Naturally it acts as a mirror, and I wonder how I am doing with my vows right now. It has been a rich week in many ways. I noticed that I did almost the full selection of zendo jobs in afternoon zazen this week: kokyo, fukudo, doan and doshi, and it was only in the last that I felt dissatisfied - my chanting and energy didn't flow in the way I usually expect them to. I have been watching the unfolding of the tensions in my mind between worldly desires and monastic desires, the personal and the beyond-personal, and feeling how that also plays out in my body. I have been trying to settle more firmly on my cushion to deal with the physical imbalances that have been troubling me these last few weeks. I have caught up with long-procrastinated tasks - going to sewing class on Thursday night to make repairs to my okesa that I have been needing to do for months, and putting my oryoki set back together after a few weeks of gathering dust, which felt good. I have taken care of most of the things that needed taking care of. I also have been out several times for ice cream and coffee with friends, not to mention the ball-game, and enjoyed the sociability. There is more to come this weekend with the residents' retreat, though I will book-end this with hours on the bike alone with my thoughts riding to and from Point Reyes.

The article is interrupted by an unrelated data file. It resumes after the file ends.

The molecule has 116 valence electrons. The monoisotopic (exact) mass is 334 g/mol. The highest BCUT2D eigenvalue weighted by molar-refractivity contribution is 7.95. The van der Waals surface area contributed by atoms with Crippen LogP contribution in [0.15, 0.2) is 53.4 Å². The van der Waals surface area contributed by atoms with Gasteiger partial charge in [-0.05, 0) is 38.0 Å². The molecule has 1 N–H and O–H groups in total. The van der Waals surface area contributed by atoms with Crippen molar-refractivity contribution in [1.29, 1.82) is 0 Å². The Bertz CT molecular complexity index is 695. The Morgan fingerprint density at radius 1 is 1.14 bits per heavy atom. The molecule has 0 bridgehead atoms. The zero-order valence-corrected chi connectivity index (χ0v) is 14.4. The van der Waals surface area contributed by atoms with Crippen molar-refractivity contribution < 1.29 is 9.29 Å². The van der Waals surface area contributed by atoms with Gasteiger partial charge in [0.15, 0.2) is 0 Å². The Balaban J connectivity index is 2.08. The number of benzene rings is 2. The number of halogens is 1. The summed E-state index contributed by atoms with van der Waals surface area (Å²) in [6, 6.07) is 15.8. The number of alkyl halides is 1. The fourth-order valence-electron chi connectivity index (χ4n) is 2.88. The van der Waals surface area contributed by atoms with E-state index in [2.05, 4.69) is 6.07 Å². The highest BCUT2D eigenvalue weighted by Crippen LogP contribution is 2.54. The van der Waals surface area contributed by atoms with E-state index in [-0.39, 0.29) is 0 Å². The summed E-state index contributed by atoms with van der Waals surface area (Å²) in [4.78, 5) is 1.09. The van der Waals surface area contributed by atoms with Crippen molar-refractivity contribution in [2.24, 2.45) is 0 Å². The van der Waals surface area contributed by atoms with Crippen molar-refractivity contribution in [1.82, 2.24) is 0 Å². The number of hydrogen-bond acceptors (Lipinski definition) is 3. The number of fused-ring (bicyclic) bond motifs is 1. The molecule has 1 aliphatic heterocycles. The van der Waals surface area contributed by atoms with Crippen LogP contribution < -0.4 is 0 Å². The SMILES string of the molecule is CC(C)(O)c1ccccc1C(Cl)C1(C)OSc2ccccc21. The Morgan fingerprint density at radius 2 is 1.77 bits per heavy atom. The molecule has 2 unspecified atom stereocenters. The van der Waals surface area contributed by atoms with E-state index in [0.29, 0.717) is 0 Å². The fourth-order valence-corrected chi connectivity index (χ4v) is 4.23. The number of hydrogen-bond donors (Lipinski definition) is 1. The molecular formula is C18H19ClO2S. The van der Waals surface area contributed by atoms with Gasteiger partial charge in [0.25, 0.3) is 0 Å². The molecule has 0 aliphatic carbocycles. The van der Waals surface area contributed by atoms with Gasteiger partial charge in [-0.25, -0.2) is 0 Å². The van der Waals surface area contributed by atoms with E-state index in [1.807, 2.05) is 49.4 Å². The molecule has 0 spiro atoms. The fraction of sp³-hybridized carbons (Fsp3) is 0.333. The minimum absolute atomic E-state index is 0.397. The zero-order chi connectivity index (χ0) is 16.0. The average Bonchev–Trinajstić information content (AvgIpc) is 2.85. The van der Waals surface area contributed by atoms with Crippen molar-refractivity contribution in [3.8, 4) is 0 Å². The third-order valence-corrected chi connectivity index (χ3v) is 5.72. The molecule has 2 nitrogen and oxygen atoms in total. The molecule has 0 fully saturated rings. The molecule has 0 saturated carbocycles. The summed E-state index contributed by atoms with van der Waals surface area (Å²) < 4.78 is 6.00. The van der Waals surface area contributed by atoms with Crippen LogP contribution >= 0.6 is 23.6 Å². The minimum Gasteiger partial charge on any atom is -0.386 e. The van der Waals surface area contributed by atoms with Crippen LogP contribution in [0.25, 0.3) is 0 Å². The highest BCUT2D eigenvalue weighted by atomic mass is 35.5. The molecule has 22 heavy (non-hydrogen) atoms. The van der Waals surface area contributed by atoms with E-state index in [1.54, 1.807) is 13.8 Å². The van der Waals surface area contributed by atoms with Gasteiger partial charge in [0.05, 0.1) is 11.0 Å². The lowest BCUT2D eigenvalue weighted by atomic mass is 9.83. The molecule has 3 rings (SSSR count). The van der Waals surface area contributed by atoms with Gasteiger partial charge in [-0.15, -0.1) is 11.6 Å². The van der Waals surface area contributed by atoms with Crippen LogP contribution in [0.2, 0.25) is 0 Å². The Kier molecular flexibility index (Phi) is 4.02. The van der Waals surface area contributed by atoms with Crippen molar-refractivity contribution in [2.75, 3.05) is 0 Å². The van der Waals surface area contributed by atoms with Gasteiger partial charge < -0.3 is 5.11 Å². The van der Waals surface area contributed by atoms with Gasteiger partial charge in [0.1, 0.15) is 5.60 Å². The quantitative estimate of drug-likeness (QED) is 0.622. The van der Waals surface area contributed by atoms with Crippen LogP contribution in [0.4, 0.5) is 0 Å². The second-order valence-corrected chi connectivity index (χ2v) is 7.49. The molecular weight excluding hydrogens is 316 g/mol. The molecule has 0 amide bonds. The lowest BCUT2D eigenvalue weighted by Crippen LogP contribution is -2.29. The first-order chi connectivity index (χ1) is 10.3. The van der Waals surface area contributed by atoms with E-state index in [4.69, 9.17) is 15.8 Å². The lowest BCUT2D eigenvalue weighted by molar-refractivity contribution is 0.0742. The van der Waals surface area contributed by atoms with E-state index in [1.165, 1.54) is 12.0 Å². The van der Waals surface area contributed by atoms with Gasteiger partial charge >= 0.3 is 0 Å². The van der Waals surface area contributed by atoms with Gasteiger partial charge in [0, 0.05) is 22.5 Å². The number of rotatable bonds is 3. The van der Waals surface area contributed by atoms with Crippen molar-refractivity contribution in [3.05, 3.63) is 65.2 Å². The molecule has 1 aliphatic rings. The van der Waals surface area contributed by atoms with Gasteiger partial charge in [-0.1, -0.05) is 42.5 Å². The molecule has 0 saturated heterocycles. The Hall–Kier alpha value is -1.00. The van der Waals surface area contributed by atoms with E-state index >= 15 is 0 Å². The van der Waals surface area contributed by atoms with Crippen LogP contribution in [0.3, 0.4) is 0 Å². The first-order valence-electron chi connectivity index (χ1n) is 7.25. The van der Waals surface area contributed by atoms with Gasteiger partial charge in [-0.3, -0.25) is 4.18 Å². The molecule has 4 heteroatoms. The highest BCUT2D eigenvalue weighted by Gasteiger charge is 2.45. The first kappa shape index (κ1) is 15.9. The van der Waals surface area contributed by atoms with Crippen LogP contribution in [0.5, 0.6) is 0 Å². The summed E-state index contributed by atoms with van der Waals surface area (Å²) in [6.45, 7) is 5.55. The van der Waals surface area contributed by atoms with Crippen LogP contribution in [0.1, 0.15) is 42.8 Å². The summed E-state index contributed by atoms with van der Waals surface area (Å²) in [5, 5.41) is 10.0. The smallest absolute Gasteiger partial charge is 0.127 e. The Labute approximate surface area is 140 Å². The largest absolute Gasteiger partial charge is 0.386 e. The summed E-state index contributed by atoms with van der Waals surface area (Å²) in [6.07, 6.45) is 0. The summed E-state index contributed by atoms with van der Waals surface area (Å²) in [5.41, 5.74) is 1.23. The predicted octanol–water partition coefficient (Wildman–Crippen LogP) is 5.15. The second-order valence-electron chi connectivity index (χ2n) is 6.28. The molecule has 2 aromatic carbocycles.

On balance, it feels like I am holding back more than I am giving, and in that is the rub of unease that we call dukkha.

The moon rising over the city last night

Thursday, September 15, 2011

Words And Phrases